32. I have mixed feelings about your post. I too hate to be asked personal questions by strangers, and I am NT. I guess some people just have no sense of what is personal or private. Often these people also enjoy sharing highly personal details about their own lives with strangers, which I find only slightly less rude. Sometimes I think these people feel that everyone should have a personal relationship with everyone, and to not want a personal relationship with any particular person is somehow offensive or mean or “cold”.

    On the other hand, I believe it is helpful to have some common knowledge about private topics, and that can only happen if people are willing to divulge such private info to the public. For instance, sex is a very personal topic, but I think it’s important to have some idea of what sorts of sexual behaviors and thoughts many other people experience, because hearing about other people’s sexuality can help a person to understand their own sexuality. I wouldn’t understand my own sexuality half as well as I do if it were not for the willingness of others — many others — to reveal info about their own sexuality. Certainly I could not actually form a close personal relationship with that many people; in order to have this information most of it has to come from people I *don’t* have a personal relationship with. People who have chosen to make personal info about themselves public, and not always anonymously, either.

    I myself am reasonably glad to share personal info about myself *IF* it is in a rather anonymous setting like the internet, and if the information that I’m being asked for is relevant to the particular context–no asking me about my sex life in a forum about cell phones, for instance; that’s rude. But in a forum about sexuality, it’s fine with me. If I were to go in person to a conference about sexuality, though (it’s rather unlikely I would do this anyway), I would be quite unwilling to answer some of the same questions I would gladly answer on the internet, though I would probably be comfortable answering a bit more than I would if, say, one of my co-workers suddenly got curious and decided to question me about my sex life.

    Of course, I’ve never had the experience of being treated like a lab rat or a curiosity in a zoo; if someone was questioning me with that sort of perception of me behind their questions, I’d find it highly offensive. Focusing on what makes people different from the norm, and being “fascinated” by that, usually involves a certain othering of that person, a dehumanization of them, don’t you think? It can be a way of reducing a person to their most sensational or unusual characteristics.

    But also I admit I *am* fascinated by people’s differences from me, particularly cognitive and emotional differences; I find that humans are so immensely different from each other in thought and emotion that everyone who isn’t me has a certain degree of mystery about them, and most people remain mysteries because I’m usually afraid to ask them about the inner workings of their minds, or because I honestly believe it would be rude to do so. Doesn’t stop me from being curious, though, of course. For instance, I’m insanely curious about the emotional dynamics of other people’s marriages, but that is so personal the only place I get to learn about it is in marriage books, or from this one particular friend who likes to tell me many of the details of her marriage even though I’m pretty sure her husband wouldn’t like her telling people that stuff. Sometimes with people who are very close to me, I feel it is ok to ask personal questions, like my husband, for instance. But sometimes he does get irritated at my questions, I guess because he feels that I am asking him to “justify” or “defend” his thoughts and feelings. I don’t feel as though I am doing that, though; I just want to *understand* his thoughts and feelings. I mean, I *love* examining and “dissecting” my own thoughts and feelings; I don’t equate analyzing them with destroying them or distancing myself from them or criticizing them; quite the opposite. To have someone else examine and analyze my inner being, questioning and delving and learning about me, if it were someone close to me that I trusted, would be rather fun and complimentary. When my husband analyzes me it always makes me feel good, like he’s trying to understand me deeply, and if his analysis is correct, it makes me feel even better, like he *does* understand me. My husband is also NT, btw.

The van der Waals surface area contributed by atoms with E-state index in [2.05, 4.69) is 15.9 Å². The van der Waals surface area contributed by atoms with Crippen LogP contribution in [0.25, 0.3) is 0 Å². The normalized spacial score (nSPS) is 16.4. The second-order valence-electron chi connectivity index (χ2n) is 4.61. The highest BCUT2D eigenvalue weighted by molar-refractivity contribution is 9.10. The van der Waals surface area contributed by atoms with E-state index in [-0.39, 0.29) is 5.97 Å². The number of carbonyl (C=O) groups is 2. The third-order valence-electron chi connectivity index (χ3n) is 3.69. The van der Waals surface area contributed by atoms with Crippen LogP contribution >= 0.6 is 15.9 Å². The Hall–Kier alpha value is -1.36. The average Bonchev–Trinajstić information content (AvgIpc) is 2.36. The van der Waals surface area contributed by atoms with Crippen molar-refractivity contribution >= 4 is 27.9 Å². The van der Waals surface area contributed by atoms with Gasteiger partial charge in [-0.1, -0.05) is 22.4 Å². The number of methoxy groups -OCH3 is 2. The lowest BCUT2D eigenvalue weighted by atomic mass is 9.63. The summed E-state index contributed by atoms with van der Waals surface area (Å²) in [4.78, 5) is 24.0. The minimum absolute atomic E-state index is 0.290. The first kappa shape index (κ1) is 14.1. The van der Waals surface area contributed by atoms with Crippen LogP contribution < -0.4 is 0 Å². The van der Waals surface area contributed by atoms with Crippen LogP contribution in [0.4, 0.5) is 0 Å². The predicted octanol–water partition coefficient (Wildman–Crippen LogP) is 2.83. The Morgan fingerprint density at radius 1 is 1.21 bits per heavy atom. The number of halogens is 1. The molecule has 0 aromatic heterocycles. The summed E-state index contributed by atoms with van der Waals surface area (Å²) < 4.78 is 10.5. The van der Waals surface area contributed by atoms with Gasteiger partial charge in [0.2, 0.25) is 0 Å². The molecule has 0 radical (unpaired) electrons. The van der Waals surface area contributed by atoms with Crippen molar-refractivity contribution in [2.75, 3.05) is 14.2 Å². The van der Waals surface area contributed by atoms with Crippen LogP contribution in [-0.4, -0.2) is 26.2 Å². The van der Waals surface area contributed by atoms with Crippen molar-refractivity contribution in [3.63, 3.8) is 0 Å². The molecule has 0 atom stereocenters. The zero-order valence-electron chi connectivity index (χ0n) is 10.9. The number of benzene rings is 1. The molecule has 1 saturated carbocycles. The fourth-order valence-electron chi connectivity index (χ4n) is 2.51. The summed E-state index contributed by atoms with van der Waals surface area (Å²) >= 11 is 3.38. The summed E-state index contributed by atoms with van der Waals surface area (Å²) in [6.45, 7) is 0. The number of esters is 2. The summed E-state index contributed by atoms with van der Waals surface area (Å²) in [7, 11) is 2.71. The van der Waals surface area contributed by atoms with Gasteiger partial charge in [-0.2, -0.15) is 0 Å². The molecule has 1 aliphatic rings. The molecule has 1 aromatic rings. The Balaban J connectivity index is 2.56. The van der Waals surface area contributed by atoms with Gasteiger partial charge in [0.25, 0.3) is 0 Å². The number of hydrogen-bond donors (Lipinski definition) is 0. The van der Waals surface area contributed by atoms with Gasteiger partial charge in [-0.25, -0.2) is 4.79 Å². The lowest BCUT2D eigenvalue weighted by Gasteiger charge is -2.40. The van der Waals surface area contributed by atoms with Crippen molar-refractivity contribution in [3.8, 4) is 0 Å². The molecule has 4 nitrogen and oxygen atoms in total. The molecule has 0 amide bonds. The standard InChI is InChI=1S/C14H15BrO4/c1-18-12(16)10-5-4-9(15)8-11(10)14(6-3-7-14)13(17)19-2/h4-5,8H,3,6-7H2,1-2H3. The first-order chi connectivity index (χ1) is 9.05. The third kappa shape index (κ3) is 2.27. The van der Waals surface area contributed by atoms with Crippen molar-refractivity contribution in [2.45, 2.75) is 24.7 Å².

Anyway, I should also admit that I began reading your blog primarily because I was interested in what it’s like to perceive and think in a very different way than the way I perceive and think. Laurentius-Rex says on his website that he is a divergent thinker; well, I at least try to be a divergent thinker, though my thinking often falls into many common traps. So I try to learn about divergent thinking from others, in hopes of learning to pull myself out of those traps. Also because it’s fun and exciting and interesting to learn about different ways of thinking. I have gotten a bit of that out of your blog, but actually not that much. In fact the vast majority of ideas you write about don’t seem all that different from ideas I might have myself. Sometimes you write something about yourself that I find very different and incomprehensible, but so far I have been afraid to ask you about those things. Like when you talk about not being able to access knowledge on demand. Or what it is like to not always be able to understand verbal speech, but sometimes to be able to. I am wondering if it is rude to ask you about these things? I don’t *feel* as though my interest is dehumanizing, but that doesn’t mean it isn’t. I don’t perceive those questions as very personal, but maybe they are.